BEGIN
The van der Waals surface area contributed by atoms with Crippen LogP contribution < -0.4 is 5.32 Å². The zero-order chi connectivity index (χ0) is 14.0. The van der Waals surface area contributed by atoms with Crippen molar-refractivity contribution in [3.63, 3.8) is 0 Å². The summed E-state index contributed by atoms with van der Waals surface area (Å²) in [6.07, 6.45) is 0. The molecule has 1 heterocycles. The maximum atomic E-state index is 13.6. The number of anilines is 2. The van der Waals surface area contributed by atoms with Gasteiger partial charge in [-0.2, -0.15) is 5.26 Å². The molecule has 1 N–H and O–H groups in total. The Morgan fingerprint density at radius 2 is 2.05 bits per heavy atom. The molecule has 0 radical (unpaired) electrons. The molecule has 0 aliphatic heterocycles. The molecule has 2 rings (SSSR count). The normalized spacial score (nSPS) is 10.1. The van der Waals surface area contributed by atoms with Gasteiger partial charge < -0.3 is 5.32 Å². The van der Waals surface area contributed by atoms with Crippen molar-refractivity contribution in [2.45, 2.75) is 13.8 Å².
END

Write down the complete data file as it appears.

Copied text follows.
The van der Waals surface area contributed by atoms with Crippen LogP contribution < -0.4 is 5.32 Å². The zero-order chi connectivity index (χ0) is 14.0. The van der Waals surface area contributed by atoms with Crippen molar-refractivity contribution in [3.63, 3.8) is 0 Å². The summed E-state index contributed by atoms with van der Waals surface area (Å²) in [6.07, 6.45) is 0. The molecule has 1 heterocycles. The maximum atomic E-state index is 13.6. The number of anilines is 2. The van der Waals surface area contributed by atoms with Gasteiger partial charge in [-0.2, -0.15) is 5.26 Å². The molecule has 1 N–H and O–H groups in total. The Morgan fingerprint density at radius 2 is 2.05 bits per heavy atom. The molecule has 0 radical (unpaired) electrons. The molecule has 0 aliphatic heterocycles. The molecule has 2 rings (SSSR count). The normalized spacial score (nSPS) is 10.1. The van der Waals surface area contributed by atoms with Gasteiger partial charge < -0.3 is 5.32 Å². The van der Waals surface area contributed by atoms with Crippen molar-refractivity contribution in [2.45, 2.75) is 13.8 Å².